on 02/02/11 at 12:02:50:
In fact black does not have an easy life after 5.0-0(!) (Fisher, Timman) and must know very well what he's doing.
This applies to just about any opening variation. If you aren't familiar with a variation then naturally you will not play as well when it appears on the board, compared to a variation you are familiar with. Fortunately, Black has more than one good answer to the Exchange. Quote:
I've been playing the exchange RL for years with black now and have a solid system against it that has been played by Spassky and Kortschnoi. It's 5. ... f6 6.d4 ed4: 7.Nd4: c5 8.Nb3 Qd1: 9.Rd1: Bg4 10.f3 Be6, with the neat point 11.Bf4 c4! 12.Nd4 0-0-0 and white can't take on e6 because the knight is pinned. After 13.Nc3 the bishop goes to f7 and black is doing fine. Another point is 12.Na5 Bc5+ (hence Bg4 first to provoke f3) 13.Kf1 Bb6 with equality.
This is the most popular reply to 5.0-0 so it isn't surprising that Black equalises in this variation. Personally I quite like 5...Bg4 and 5...Be7. The latter was recommended in 'Dangerous Weapons' and White has been struggling to show anything for some time. Quote:
Fashionable nowadays is the retreat 8.Ne2!? where black is OK if he knows what to do and should play 8. ... Bd7 9.Nbc3 0-0-0, and go for the setup Re8, Bc6, b6 followed by Ng8-e7-g6-e5 and Bd6. Spasski played this against Fisher in their Yugoslavia match.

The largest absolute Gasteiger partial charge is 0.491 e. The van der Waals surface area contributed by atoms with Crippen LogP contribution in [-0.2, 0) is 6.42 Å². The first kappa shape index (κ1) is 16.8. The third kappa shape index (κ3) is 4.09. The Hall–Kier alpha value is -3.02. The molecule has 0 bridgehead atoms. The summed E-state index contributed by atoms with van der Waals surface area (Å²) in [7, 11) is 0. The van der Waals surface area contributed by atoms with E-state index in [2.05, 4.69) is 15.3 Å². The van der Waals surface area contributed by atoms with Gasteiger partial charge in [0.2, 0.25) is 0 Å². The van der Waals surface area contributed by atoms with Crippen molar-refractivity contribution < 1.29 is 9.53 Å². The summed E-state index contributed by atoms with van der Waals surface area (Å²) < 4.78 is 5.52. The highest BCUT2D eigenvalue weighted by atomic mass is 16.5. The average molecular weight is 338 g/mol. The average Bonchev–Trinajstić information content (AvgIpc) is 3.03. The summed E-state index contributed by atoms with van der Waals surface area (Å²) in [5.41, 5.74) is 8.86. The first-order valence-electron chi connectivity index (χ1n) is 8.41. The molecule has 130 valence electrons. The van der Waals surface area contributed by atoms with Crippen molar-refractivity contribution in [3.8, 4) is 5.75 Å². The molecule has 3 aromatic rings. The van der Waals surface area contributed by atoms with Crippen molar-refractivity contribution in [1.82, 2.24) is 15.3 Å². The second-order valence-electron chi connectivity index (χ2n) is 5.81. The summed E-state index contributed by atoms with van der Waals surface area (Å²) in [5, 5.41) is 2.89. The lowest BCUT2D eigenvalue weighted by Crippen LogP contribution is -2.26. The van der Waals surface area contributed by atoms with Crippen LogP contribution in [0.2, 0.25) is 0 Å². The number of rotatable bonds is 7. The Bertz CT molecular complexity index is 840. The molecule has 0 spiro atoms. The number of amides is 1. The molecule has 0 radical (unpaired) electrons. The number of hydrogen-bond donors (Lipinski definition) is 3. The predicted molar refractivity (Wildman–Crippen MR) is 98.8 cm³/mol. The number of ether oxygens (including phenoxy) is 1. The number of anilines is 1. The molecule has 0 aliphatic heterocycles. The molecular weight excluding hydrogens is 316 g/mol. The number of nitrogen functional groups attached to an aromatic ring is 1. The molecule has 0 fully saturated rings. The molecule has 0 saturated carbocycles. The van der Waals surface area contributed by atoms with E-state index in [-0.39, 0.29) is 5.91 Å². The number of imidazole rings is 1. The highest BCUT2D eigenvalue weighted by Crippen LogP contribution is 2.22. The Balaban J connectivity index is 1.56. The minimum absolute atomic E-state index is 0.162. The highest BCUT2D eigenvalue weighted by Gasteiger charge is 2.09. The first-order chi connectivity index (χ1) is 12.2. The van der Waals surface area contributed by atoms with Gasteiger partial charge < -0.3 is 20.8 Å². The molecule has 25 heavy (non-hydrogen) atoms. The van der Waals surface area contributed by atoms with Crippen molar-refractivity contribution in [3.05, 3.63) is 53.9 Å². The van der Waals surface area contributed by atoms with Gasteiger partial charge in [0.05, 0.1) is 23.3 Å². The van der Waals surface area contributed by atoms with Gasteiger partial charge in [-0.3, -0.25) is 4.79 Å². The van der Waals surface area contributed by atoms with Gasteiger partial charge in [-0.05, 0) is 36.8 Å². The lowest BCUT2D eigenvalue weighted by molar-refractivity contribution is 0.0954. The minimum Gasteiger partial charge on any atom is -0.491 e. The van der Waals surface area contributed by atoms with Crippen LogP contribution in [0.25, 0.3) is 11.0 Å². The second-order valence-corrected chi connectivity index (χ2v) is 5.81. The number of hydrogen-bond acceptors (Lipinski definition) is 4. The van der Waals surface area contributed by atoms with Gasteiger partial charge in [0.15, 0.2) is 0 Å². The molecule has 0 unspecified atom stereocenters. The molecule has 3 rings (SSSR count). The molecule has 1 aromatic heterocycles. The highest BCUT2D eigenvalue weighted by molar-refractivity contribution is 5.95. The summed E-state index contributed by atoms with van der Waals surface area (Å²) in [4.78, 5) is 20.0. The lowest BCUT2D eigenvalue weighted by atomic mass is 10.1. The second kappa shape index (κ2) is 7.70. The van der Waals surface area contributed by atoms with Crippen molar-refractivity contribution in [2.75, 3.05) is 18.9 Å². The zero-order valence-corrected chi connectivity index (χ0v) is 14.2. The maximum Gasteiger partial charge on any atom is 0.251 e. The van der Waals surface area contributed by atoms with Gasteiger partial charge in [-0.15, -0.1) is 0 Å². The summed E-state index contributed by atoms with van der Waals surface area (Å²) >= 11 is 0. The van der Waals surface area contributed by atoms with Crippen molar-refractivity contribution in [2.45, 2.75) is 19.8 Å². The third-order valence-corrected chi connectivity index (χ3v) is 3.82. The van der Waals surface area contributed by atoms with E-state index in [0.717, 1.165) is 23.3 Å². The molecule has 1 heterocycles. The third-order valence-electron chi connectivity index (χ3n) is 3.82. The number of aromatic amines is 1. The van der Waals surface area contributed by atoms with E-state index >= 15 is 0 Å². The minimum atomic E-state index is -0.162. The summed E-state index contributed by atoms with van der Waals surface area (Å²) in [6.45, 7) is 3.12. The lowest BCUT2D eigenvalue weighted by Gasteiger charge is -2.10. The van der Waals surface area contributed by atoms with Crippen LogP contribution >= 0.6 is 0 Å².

I guess you meant to include the moves 8...Qd1 9.Rd1. Here's the Fischer-Spassky game:
[Event "St Stefan/Belgrade m"]
[White "Fischer, Robert James"]
[Black "Spassky, Boris V"]
1. e4 e5 2. Nf3 Nc6 3. Bb5 a6 4. Bxc6 dxc6 5. O-O f6 6. d4 exd4 7. Nxd4 c5 8.
Ne2 Qxd1 9. Rxd1 Bd7 10. Nbc3 Ne7 11. Bf4 O-O-O 12. Rd2 Ng6 13. Bg3 Ne5 14.
Bxe5 fxe5 15. Rad1 c4 16. Kf1 Bc5 17. Ng1 Bg4 18. Rxd8+ Rxd8 19. Rxd8+ Kxd8 20.
Nce2 Ke7 21. Ke1 b5 22. c3 Kf6 23. h3 Bh5 24. Ng3 Bf7 25. Nf3 g6 26. Nf1 g5 27.
Ke2 Bg6 28. N3d2 h5 29. Ne3 c6 30. Kf3 Bf7 31. Ndf1 a5 32. Ke2 Be6 33. Ng3 Kg6
34. a3 Bf7 35. Ngf5 Be6 36. Kf3 Bd7 37. Kg3 Be6 38. h4 Bd7 39. hxg5 Kxg5 40.
Nh4 Bg4 41. Nxg4 hxg4 42. Nf5 a4 43. f3 gxf3 44. Kxf3 Bf8 45. Ne3 Kh5 46. Nf5
The game is annotated in Mega Database by Ftacnik. Quote:
The exchange variation is quite drawish I'm afraid. However if you're a good endgame player you might outplay your opponent, for instance by getting rid of the doubled pawns while retaining the bishop's pair. It is very important to stick to the bishops' pair in most variations, because otherwise white has the better pawn structure (kings side majority) and black has nothing to offset this. Sometimes black can let go of the bishop's pair if he has resolved his doubled pawns or has other compensation for his slightly weakened pawn structure like the more active pieces.
I disagree. It's easier to win from an equal position than from a clearly inferior one, and the stronger player will almost always win. If your opponent draws in an equal endgame, then there's no reason to think that you would have undoubtedly beaten them in a sharper, more unbalanced position.
Additionally, if Black can create counterplay in the Exchange then his position tends to get better and better due to the increasing strength of the bishop pair as the position opens up. Lasker-Steinitz, Montreal 1894, Bragin-Frolov, Orel 1997 and Timman-Korchnoi, Leuwaarden 1976, are all good examples of this.
Of course, Black has several good options if he wishes to avoid an endgame directly out of the opening, including 5...Ne7, 5...Be7 and 5...Bd6 to name a few.